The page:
Sustainable Outreach and Education

CCNY's strategies in the area of Sustainable Outreach and Education are designed to foster leadership in creating a culture of sustainability on campus and within the community. This makes sustainability an integral part of the academic curriculum, research practices, and all extracurricular activities.

Completed Goals:

  • Implemented recycling campaign throughout campus.

Current Goals:

  • Reduce bottle water consumption by not only installing hydrations stations but promoting their use.       
  • Implement a policy on double sided printing in computer labs and decrease college's consumption through education   
  • Use our "Sustainable walls" in NAC and Marshak buildings to increase awareness by displaying educational content on climate change and sustainability. 

Future Goals:

  • Create an undergraduate Environmental Studies Program that approaches complex environmental issues.   
  • Incorporate sustainable practices into events hosted and sponsored by CCNY or by external parties.
  • Increase CCNY's participation in community activities related to the environment and sustainability
  • Incorporate sustainability education into Urban Scholars and Upward Bound programs for middle school and high school students who can share what they learn about sustainability with their community.
  • Celebrate Earth Day to educate incoming students about our climate commitments.Increase visibility of campus environmental clubs and their activities through Student Life Services.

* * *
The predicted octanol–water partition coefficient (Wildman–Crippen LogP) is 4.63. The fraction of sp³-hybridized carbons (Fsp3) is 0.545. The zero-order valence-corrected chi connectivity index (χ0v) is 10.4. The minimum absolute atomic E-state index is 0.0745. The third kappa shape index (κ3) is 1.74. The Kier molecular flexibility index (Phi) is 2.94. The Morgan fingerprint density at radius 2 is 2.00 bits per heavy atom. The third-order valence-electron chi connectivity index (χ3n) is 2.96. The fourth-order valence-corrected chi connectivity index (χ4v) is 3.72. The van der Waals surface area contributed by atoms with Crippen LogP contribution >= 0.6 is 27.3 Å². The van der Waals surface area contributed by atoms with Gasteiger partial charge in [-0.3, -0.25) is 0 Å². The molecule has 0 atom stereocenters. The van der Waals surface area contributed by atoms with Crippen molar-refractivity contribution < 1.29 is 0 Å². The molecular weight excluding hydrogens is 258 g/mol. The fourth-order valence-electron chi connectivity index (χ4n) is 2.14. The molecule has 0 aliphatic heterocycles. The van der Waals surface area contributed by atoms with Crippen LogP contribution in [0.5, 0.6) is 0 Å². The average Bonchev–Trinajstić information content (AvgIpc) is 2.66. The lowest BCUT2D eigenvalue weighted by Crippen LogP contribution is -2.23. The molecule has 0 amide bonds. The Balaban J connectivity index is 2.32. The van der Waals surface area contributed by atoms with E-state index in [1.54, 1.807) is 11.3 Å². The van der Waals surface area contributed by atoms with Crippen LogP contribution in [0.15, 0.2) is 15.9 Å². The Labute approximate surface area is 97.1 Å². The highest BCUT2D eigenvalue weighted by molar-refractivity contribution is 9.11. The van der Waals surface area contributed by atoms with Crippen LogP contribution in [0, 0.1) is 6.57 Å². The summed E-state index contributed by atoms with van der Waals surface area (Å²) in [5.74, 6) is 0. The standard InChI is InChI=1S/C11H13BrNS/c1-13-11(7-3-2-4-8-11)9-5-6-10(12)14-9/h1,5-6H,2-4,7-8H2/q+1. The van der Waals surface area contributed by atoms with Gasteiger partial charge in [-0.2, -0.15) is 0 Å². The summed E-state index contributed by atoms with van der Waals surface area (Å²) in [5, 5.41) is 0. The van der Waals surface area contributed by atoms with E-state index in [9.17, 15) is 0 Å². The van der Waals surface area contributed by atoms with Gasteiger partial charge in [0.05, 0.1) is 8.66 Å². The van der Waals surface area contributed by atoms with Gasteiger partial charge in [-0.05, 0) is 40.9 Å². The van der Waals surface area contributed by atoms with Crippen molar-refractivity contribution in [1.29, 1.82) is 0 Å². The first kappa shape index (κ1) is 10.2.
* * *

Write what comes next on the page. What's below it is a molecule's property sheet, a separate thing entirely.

Student engagement


As CUNY's flagship campus for science and engineering, CCNY has a strong foundation in conducting research related to the environment, sustainability, and energy.  It is home to several research institutes that investigate issues in these disciplines, including the NOAA Cooperative Remote Sensing Science and Technology Center; the Center for Water Resources and Environmental Research; and the Institute for Municipal Waste Research.  In addition, several faculty members have research interests in these areas and are actively conducting their own investigations.

With the addition of key faculty to The Grove School of Engineering, new research institutes on sustainability are being developed on our campus.  They include the CUNY Energy Institute, and the CUNY Environmental Crossroads Initiative.  These programs not only advance knowledge and train graduate students, they are also designed to involve undergraduates in research, particularly those from historically under-represented groups, as a way to encourage them to pursue advanced studies.

The Solar Roofpod investigated the reuse of space in dense urban environments, harnessing the power of the sun to produce clean energy, recycling storm water, and developing rooftop gardens. The prototype exercises an example of eco-conscious living through modern technology and engineering. Extensive research on efficient energy management, landscape irrigation, and energy-saving heating and cooling systems collectively illustrate CCNY's research on sustainable urban living.

Construction of the CUNY-CCNY Science Research Center on our campus, and CCNY's new status as a Ph.D. granting institution give us and edge in attracting top faculty, graduate students, and research funding.

Learn about green Research centers at CCNY:


CCNY addresses sustainability across the curriculum in two ways.  First, a new general education requirement ensures that all undergraduates – not only those in the Science, Technology, Engineering, and Math (STEM) disciplines –receive a foundation in issues related to climate change.  Second, we have been developing interdisciplinary academic programs designed to prepare students for the opportunities that a "green" economy will produce.

Starting in the Fall 2009 semester, CCNY added a new course on global climate change requirement of the core program for all non-science majors. Engineering and Science majors are exposed to environmental coursework through the Earth and Atmospheric Sciences, and Biology departments.